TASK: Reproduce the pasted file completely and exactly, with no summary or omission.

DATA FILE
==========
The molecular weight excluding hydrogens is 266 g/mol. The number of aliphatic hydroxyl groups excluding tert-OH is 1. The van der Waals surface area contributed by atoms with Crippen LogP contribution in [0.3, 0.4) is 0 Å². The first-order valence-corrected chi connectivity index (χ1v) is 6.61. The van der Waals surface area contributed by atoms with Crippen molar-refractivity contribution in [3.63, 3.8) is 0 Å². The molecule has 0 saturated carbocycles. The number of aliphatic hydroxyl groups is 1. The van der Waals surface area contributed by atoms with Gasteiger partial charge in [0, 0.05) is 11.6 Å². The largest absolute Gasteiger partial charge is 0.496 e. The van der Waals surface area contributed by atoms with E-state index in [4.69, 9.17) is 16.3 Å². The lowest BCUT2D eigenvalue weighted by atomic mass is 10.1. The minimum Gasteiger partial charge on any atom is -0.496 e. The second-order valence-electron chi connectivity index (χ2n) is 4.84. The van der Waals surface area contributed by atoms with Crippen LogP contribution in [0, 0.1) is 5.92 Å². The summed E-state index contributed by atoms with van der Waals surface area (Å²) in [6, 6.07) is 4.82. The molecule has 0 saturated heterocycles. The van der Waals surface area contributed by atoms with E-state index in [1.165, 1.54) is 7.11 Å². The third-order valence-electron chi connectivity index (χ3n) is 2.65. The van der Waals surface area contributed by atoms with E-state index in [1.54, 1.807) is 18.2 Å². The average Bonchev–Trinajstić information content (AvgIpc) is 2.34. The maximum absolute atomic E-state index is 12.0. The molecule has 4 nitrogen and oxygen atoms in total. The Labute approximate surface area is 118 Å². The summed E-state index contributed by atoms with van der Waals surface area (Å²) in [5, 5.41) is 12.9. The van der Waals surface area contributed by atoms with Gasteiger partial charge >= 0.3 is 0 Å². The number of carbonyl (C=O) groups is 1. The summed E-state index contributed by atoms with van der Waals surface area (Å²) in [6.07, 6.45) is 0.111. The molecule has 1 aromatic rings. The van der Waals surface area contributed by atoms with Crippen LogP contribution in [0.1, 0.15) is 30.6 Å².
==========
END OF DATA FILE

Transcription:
The molecular weight excluding hydrogens is 266 g/mol. The number of aliphatic hydroxyl groups excluding tert-OH is 1. The van der Waals surface area contributed by atoms with Crippen LogP contribution in [0.3, 0.4) is 0 Å². The first-order valence-corrected chi connectivity index (χ1v) is 6.61. The van der Waals surface area contributed by atoms with Crippen molar-refractivity contribution in [3.63, 3.8) is 0 Å². The molecule has 0 saturated carbocycles. The number of aliphatic hydroxyl groups is 1. The van der Waals surface area contributed by atoms with Gasteiger partial charge in [0, 0.05) is 11.6 Å². The largest absolute Gasteiger partial charge is 0.496 e. The van der Waals surface area contributed by atoms with E-state index in [4.69, 9.17) is 16.3 Å². The lowest BCUT2D eigenvalue weighted by atomic mass is 10.1. The minimum Gasteiger partial charge on any atom is -0.496 e. The second-order valence-electron chi connectivity index (χ2n) is 4.84. The van der Waals surface area contributed by atoms with Crippen LogP contribution in [0, 0.1) is 5.92 Å². The summed E-state index contributed by atoms with van der Waals surface area (Å²) in [6, 6.07) is 4.82. The molecule has 0 saturated heterocycles. The van der Waals surface area contributed by atoms with E-state index in [1.165, 1.54) is 7.11 Å². The third-order valence-electron chi connectivity index (χ3n) is 2.65. The van der Waals surface area contributed by atoms with E-state index in [1.54, 1.807) is 18.2 Å². The average Bonchev–Trinajstić information content (AvgIpc) is 2.34. The maximum absolute atomic E-state index is 12.0. The molecule has 4 nitrogen and oxygen atoms in total. The Labute approximate surface area is 118 Å². The summed E-state index contributed by atoms with van der Waals surface area (Å²) in [5, 5.41) is 12.9. The van der Waals surface area contributed by atoms with Gasteiger partial charge >= 0.3 is 0 Å². The number of carbonyl (C=O) groups is 1. The summed E-state index contributed by atoms with van der Waals surface area (Å²) in [6.07, 6.45) is 0.111. The molecule has 1 aromatic rings. The van der Waals surface area contributed by atoms with Crippen LogP contribution in [0.1, 0.15) is 30.6 Å².